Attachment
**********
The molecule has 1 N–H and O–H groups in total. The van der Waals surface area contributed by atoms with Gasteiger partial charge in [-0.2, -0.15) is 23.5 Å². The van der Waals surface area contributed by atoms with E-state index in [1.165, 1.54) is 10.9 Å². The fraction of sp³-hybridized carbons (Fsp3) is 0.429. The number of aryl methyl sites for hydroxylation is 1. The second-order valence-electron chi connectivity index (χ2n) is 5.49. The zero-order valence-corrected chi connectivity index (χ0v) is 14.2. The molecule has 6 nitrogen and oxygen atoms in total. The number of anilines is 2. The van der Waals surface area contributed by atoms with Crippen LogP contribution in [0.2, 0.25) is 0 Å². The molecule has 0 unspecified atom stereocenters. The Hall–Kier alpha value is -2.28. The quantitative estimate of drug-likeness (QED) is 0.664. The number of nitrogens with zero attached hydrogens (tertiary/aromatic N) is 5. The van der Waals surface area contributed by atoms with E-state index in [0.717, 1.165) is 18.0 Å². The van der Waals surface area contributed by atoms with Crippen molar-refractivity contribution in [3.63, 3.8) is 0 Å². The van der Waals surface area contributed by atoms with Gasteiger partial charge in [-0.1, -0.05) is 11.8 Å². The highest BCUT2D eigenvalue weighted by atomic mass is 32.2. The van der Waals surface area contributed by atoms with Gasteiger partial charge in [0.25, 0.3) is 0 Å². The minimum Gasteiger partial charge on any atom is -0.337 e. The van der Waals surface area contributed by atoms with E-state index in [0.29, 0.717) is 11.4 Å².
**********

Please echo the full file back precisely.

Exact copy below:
The molecule has 1 N–H and O–H groups in total. The van der Waals surface area contributed by atoms with Gasteiger partial charge in [-0.2, -0.15) is 23.5 Å². The van der Waals surface area contributed by atoms with E-state index in [1.165, 1.54) is 10.9 Å². The fraction of sp³-hybridized carbons (Fsp3) is 0.429. The number of aryl methyl sites for hydroxylation is 1. The second-order valence-electron chi connectivity index (χ2n) is 5.49. The zero-order valence-corrected chi connectivity index (χ0v) is 14.2. The molecule has 6 nitrogen and oxygen atoms in total. The number of anilines is 2. The van der Waals surface area contributed by atoms with Crippen LogP contribution in [0.2, 0.25) is 0 Å². The molecule has 0 unspecified atom stereocenters. The Hall–Kier alpha value is -2.28. The quantitative estimate of drug-likeness (QED) is 0.664. The number of nitrogens with zero attached hydrogens (tertiary/aromatic N) is 5. The van der Waals surface area contributed by atoms with E-state index in [0.717, 1.165) is 18.0 Å². The van der Waals surface area contributed by atoms with Crippen molar-refractivity contribution in [3.63, 3.8) is 0 Å². The van der Waals surface area contributed by atoms with Gasteiger partial charge in [-0.1, -0.05) is 11.8 Å². The highest BCUT2D eigenvalue weighted by atomic mass is 32.2. The van der Waals surface area contributed by atoms with Gasteiger partial charge in [0.25, 0.3) is 0 Å². The minimum Gasteiger partial charge on any atom is -0.337 e. The van der Waals surface area contributed by atoms with E-state index in [0.29, 0.717) is 11.4 Å².